The American Adventure: A Crowning Achievement of Walt Disney Imagineering

The American Adventure is an audio animatronic stage show located in the pavilion of the same name in Epcot’s World Showcase. The 29 minute show runs continuously throughout the day at a theater housed within the pavilion’s main building.

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The theater is located on the 2nd floor of the building. There are escalators to bring most folks up, as well as an elevator for those in ECVs or wheelchairs.

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The first floor houses a large waiting area in which The Voices of Liberty perform throughout the day, as well as a small museum. The museum used to focus on African American history but has recently been changed to a Native American exhibit.

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The theater itself is lined with statues representing the different jobs and qualities of Americans. They are:

  • Adventure (a seaman)
  • Compassion (female doctor)
  • Discovery (mountain man)
  • Freedom (pilgrim)
  • Heritage (Native American woman)
  • Independence (American Revolutionary soldier)
  • Individualism (cowboy)
  • Innovation (African-American scientist)
  • Knowledge (school teacher)
  • Pioneering (pilot)
  • Self-Reliance (farmer)
  • Tomorrow (a mother and her child)

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The show is hosted by Ben Franklin and Mark Twain. All of the audio animatronics in this show are top notch! The characters throughout provide insight into American life of the past through conversations in which they discuss the current events of their time.

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Here we see Thomas Jefferson struggling to finalize the Declaration of Independence.

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As we move to the battlefields of the American Revolution, we see the imposing figure of George Washington contemplating his next move. Inside the camp, members of the Continental Army discuss the cost of war and the suffering they’ve had to endure.

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The events are moved along via film snippets and montages. These are typically accompanied by songs written specifically for the attraction.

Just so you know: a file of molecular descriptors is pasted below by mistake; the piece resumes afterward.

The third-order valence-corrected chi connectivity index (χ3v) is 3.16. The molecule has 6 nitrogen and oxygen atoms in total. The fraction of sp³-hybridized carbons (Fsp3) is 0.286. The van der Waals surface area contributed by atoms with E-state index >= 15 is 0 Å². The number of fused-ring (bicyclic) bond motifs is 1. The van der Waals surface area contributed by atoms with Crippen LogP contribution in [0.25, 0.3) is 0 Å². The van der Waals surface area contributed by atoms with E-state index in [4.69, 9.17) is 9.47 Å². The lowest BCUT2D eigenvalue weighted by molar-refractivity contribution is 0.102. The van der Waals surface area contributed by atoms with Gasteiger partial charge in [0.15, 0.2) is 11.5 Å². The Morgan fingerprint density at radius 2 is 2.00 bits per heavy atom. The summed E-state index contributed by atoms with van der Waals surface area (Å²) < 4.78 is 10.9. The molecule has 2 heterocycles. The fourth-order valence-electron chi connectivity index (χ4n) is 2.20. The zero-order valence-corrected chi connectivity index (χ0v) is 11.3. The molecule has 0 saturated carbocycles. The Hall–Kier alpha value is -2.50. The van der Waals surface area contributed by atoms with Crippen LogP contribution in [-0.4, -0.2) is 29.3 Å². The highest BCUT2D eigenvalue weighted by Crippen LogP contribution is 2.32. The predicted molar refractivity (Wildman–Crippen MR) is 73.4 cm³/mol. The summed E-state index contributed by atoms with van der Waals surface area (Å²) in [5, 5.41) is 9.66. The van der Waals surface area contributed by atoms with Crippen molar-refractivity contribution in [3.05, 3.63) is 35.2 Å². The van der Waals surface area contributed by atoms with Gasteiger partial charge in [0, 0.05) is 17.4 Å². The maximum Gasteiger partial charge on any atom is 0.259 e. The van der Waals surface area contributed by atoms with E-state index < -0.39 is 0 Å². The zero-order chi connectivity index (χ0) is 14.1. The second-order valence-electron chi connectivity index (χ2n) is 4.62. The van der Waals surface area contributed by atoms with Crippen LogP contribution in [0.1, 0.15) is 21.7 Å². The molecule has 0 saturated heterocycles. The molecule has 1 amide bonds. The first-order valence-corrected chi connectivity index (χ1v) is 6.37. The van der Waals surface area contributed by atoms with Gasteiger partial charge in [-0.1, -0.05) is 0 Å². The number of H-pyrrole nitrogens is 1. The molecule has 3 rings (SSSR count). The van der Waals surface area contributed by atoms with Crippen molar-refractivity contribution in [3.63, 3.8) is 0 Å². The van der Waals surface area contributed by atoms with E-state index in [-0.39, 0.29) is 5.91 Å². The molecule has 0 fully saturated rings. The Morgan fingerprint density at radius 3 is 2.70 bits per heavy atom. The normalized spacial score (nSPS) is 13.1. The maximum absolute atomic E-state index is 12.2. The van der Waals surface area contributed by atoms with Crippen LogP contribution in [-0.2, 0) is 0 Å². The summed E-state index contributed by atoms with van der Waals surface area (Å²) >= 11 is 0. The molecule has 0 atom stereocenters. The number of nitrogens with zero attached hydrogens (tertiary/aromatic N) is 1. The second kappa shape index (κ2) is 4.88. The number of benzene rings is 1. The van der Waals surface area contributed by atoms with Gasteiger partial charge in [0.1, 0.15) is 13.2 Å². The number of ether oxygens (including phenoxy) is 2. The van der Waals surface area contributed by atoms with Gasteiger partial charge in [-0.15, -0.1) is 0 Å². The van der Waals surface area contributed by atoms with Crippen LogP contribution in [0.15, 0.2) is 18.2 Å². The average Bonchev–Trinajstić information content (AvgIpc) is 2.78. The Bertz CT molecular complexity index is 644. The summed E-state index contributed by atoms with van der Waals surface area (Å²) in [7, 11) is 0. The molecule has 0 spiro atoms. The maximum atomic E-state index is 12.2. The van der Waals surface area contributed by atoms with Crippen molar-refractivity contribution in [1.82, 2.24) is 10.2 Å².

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One complaint the attraction seems to get is the glossing over some of the darker aspects of American history. Topics such as racism, equality, and the environment, for example, are treated as solved problems instead of the ongoing challenges they are. We understand the criticism, but also realize its a 29 minute show with a lot to cover during that time.

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Here we have Fredrick Douglas who comments on how Harriet Beacher Stowe’s Uncle Tom’s Cabin has inspired anti-slavery and cannot be stopped. From there we switch over to an American family getting a family photo taken as tensions rise, eventually erupting in the American Civil War.

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The song “Two Brothers” plays as one fights for the North, and the other the South. The song is kind of corny but the reality of it all is anything but. The Civil War absolutely blows my mind when I think about it and this is an emotional sequence. Per our song lyrics, only one of the brothers returns home from the war alive.

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We shift to some more people who we as American’s have destroyed over the years; the Native Americans.

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Chief Joseph arrived, cursing the cruel treatment of the Native Americans during and after the war.

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We eventually arrive at the 1876 Centennial celebration. We learn how various immigrants have arrive to help improve the country. Twain, Alexander Graham Bell, Andrew Carnegie, and Susan B. Anthony all stand in booths.DSC_7004